July 10 – August 22, 2008
Michael Kohn Gallery is pleased to present “Photographs,” an exhibition by Andy Warhol. While Warhol is generally known for his silkscreen paintings, this show underscores the important role that photography played in both the development of the artist’s trademark medium as well as his philosophy towards art in general. This comprehensive sampling of photographs is a chronicle of the artist’s life and interactions, where we are offered the rare opportunity to see things as Warhol saw them.
Warhol once stated, “I told them I didn’t believe in art, that I believed in photography.” What photography offered to Warhol was a non-unique image with the ability to be reproduced an infinite number of times. Repetition and reproduction, transforming the extraordinary into the mundane, and vice versa, became important themes for the artist. These fundamental elements of photography translated well into Warhol’s famous silkscreen paintings as the artist depicted cultural icons as though looking through the cold, objective lens of a camera.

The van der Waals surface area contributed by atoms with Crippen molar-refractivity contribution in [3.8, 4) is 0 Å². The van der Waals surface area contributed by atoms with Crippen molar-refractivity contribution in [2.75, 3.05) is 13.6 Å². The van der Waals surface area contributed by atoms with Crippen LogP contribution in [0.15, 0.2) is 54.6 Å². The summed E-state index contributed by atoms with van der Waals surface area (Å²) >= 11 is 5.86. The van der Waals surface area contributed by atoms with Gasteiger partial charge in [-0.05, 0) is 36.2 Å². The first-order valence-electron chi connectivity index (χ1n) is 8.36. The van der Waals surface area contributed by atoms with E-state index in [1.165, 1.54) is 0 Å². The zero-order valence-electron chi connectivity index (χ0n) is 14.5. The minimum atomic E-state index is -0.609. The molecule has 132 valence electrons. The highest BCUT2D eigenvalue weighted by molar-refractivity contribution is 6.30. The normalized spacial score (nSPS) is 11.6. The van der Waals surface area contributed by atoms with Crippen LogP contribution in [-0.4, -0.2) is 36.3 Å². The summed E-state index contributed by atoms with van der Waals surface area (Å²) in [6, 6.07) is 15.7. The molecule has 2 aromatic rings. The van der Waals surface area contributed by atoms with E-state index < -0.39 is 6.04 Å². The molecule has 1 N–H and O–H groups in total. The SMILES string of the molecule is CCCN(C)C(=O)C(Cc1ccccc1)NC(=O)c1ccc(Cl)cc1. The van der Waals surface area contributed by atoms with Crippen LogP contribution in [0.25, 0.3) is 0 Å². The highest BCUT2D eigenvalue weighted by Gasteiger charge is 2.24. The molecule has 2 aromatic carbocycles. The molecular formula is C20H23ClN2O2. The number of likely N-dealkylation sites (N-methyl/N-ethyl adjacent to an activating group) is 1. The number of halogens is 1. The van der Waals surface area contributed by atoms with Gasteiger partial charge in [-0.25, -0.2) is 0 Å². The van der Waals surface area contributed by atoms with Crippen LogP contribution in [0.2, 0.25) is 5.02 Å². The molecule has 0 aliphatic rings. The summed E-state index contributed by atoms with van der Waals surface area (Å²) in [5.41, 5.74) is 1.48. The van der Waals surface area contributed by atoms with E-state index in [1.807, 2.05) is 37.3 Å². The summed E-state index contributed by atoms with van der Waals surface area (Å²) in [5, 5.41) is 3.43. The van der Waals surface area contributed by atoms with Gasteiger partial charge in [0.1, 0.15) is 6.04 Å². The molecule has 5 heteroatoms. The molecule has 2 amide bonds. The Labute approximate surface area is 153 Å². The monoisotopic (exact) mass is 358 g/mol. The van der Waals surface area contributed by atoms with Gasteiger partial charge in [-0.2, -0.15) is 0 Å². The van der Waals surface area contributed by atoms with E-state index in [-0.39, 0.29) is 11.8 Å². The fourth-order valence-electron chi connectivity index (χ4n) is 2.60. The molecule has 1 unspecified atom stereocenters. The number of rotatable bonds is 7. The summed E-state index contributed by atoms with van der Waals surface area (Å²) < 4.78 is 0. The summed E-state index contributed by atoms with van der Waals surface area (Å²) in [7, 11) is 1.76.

The selected works were shot during the last ten years of his life, between 1976 and 1987, and are representative of Warhol’s fixation on everyday life and objects. This body of work is the result of Warhol’s photographic practice of documenting his interactions with the city and its objects as he moved through and around them. His photographs, a collection of commonplace, random, and ephemeral objects, provide us with traces of life, however banal, in the urban landscape.
For Warhol, the camera served as a tool for the artist’s mental scrapbook of everyday objects. Warhol made mundane objects such as signs, statues, and bridges the focus of his photographs. As though he were a documentarian of everyday life, Warhol continues to shock the viewer with his ability to find the extraordinary in the ordinary.